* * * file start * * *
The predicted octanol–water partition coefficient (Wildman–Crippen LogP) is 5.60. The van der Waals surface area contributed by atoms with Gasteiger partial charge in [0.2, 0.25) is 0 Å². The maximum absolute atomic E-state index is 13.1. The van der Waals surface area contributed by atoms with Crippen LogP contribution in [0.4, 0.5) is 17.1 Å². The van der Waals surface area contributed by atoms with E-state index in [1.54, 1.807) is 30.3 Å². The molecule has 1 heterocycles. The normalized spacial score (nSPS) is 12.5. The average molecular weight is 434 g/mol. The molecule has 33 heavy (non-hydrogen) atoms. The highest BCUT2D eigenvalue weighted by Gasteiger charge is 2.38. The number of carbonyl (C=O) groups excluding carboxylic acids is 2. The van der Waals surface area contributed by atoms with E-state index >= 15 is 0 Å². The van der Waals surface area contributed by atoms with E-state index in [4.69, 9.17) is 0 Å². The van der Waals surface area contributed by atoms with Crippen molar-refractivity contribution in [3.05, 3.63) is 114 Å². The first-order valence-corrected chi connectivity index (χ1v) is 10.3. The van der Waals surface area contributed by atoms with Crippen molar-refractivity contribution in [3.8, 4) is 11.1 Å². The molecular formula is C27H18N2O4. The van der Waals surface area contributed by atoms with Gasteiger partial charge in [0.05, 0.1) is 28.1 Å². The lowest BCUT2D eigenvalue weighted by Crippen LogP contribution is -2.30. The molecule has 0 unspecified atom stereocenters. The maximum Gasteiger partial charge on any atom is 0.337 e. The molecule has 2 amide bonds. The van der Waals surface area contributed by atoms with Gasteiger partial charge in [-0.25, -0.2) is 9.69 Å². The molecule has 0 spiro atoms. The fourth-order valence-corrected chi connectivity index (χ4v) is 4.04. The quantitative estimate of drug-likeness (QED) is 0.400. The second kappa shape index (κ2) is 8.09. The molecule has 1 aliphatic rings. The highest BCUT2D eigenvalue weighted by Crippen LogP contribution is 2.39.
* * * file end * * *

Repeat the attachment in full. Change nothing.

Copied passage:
The predicted octanol–water partition coefficient (Wildman–Crippen LogP) is 5.60. The van der Waals surface area contributed by atoms with Gasteiger partial charge in [0.2, 0.25) is 0 Å². The maximum absolute atomic E-state index is 13.1. The van der Waals surface area contributed by atoms with Crippen LogP contribution in [0.4, 0.5) is 17.1 Å². The van der Waals surface area contributed by atoms with E-state index in [1.54, 1.807) is 30.3 Å². The molecule has 1 heterocycles. The normalized spacial score (nSPS) is 12.5. The average molecular weight is 434 g/mol. The molecule has 33 heavy (non-hydrogen) atoms. The highest BCUT2D eigenvalue weighted by Gasteiger charge is 2.38. The number of carbonyl (C=O) groups excluding carboxylic acids is 2. The van der Waals surface area contributed by atoms with E-state index >= 15 is 0 Å². The van der Waals surface area contributed by atoms with E-state index in [4.69, 9.17) is 0 Å². The van der Waals surface area contributed by atoms with Crippen molar-refractivity contribution in [3.05, 3.63) is 114 Å². The first-order valence-corrected chi connectivity index (χ1v) is 10.3. The van der Waals surface area contributed by atoms with Crippen molar-refractivity contribution in [3.8, 4) is 11.1 Å². The molecular formula is C27H18N2O4. The van der Waals surface area contributed by atoms with Gasteiger partial charge in [0.05, 0.1) is 28.1 Å². The lowest BCUT2D eigenvalue weighted by Crippen LogP contribution is -2.30. The molecule has 0 unspecified atom stereocenters. The maximum Gasteiger partial charge on any atom is 0.337 e. The molecule has 2 amide bonds. The van der Waals surface area contributed by atoms with Gasteiger partial charge in [-0.25, -0.2) is 9.69 Å². The molecule has 0 spiro atoms. The fourth-order valence-corrected chi connectivity index (χ4v) is 4.04. The quantitative estimate of drug-likeness (QED) is 0.400. The second kappa shape index (κ2) is 8.09. The molecule has 1 aliphatic rings. The highest BCUT2D eigenvalue weighted by Crippen LogP contribution is 2.39.